Down the Drain Along the Shore

Big-time implications for local governments that run wastewater treatment plants

   Several developments having to do with water pollution crossed the transom in recent days that deserve wide attention. The Peconic Baykeeper organization announced that, with the Long Island Soundkeeper, it will file a lawsuit seeking better state compliance with provisions of the federal Clean Water Act. Closer to home, the Concerned Citizens of Montauk and local Surfrider chapter released results of water testing that showed high bacteria levels at several locations. And the East Hampton Town Board, in a typical exhibit of dysfunction, was unable to sign on to an extension of the Peconic Estuary Program, a regional conservation and management effort. And let’s not forget the long-stalled Havens Beach remediation project in Sag Harbor, which was supposed to be completed by the beginning of the swimming season.
    According to Kevin McAllister, who heads the Baykeeper organization, the State Department of Environmental Conservation has failed to enforce federal requirements for wastewater discharge permits. Citing excess nitrogen and other pollutants, Mr. McAllister said there are many sites on the South Fork where violations are likely — the inference being that a legal decision in Baykeeper’s favor would have big-time implications for local governments that run wastewater treatment plants, as well as for large, private polluters. Indeed, he said there are more than 1,300 sewage plants and septic systems in the region that do not adequately protect surface waters.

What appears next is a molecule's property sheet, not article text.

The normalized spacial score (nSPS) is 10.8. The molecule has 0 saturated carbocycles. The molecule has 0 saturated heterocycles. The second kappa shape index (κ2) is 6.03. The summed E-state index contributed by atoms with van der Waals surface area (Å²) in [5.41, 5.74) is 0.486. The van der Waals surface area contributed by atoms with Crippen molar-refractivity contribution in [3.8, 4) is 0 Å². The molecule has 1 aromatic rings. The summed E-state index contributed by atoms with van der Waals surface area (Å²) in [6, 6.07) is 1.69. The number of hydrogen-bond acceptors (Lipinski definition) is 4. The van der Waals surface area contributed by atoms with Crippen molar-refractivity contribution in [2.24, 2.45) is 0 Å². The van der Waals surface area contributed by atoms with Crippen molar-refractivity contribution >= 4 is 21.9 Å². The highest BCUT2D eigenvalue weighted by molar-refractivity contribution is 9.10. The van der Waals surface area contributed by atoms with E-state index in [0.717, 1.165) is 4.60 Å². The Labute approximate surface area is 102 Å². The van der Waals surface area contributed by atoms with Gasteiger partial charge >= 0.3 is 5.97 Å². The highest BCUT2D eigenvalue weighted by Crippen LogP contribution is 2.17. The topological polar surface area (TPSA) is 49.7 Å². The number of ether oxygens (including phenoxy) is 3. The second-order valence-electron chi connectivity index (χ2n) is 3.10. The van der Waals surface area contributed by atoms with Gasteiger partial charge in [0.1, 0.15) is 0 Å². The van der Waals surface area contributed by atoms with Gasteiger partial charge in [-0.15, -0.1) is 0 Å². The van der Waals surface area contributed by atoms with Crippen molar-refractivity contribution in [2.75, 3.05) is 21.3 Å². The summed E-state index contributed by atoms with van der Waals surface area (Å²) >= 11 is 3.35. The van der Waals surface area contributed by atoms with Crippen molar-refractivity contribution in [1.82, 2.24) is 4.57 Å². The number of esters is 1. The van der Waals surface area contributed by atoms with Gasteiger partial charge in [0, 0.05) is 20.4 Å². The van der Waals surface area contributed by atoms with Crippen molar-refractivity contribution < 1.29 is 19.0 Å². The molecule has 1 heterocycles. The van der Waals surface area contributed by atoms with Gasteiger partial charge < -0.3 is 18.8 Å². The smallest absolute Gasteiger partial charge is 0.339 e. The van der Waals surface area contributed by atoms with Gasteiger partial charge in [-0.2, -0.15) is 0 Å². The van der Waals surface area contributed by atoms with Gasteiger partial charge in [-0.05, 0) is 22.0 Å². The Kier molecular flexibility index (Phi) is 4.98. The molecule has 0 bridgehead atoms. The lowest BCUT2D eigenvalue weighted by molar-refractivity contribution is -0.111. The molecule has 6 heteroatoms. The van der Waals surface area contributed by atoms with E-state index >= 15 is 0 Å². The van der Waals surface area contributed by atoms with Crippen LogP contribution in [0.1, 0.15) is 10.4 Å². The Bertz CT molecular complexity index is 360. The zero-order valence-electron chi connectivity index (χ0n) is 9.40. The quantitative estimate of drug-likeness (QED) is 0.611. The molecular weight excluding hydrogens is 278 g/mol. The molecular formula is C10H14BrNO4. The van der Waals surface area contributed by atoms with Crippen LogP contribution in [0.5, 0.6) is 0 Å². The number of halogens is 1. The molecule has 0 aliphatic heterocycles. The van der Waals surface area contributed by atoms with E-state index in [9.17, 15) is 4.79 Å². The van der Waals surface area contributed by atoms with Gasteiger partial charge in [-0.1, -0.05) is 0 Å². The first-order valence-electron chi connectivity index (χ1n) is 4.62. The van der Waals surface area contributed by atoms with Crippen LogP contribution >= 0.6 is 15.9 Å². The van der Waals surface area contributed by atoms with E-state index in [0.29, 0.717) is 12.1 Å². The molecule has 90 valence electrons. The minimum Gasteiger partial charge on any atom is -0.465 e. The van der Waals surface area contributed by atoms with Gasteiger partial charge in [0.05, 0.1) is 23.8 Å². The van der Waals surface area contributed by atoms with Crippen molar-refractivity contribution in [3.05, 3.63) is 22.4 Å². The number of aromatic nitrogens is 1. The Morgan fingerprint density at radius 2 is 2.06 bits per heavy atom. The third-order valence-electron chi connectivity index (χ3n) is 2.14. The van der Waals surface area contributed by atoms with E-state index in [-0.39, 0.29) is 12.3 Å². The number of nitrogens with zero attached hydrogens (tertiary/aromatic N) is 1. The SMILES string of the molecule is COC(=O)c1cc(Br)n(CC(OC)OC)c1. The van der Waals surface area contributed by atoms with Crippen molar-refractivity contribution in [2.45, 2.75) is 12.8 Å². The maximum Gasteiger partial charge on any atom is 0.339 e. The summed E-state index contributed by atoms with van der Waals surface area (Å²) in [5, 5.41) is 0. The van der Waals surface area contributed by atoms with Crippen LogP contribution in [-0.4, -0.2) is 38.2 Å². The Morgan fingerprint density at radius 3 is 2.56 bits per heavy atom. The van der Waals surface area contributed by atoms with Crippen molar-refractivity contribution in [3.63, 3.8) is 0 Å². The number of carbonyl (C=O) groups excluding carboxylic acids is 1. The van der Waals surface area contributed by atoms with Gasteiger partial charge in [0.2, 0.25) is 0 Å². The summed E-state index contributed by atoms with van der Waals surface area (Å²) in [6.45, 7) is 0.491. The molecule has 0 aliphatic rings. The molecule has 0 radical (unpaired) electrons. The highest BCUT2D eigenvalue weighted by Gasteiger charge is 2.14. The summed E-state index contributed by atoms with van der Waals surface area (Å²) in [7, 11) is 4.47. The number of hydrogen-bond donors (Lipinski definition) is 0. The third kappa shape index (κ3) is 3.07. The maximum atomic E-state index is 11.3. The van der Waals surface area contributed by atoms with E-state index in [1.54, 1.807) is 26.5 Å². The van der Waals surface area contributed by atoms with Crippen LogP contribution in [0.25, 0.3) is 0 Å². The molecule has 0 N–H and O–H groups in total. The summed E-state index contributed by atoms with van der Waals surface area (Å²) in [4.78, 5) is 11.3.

Homing in on the problem, C.C.O.M. and Surfrider took water samples at eight places during June and July, including the ocean beach at Ditch Plain and at the south end of Lake Montauk. While a number of locations tested within acceptable bounds for bacteria, water from an outfall pipe at the Montauk Shores Condominium at Ditch Plain and at South Lake Drive showed elevated levels of enterococcus, a fecal bacteria that can survive in saltwater. While this bacteria is generally not harmful to humans, it is considered a good indicator for the possible presence of a broad range of pathogens that could be dangerous.
    As to the Peconic Estuary Program, an East Hampton Town Board meeting was temporarily derailed last Thursday over a vote to allow town staff to work in concert with those of other towns and villages on water-quality matters. When Councilwoman Theresa Quigley objected to the routine measure being brought to a vote after she had tried to kill it, Supervisor Bill Wilkinson voted no in what appeared a show of sympathy and Councilman Dominick Stanzione abstained. Hoping that last Thursday’s instance of public pique was a temporary delay, we trust that a majority of the board will vote yes as soon as possible.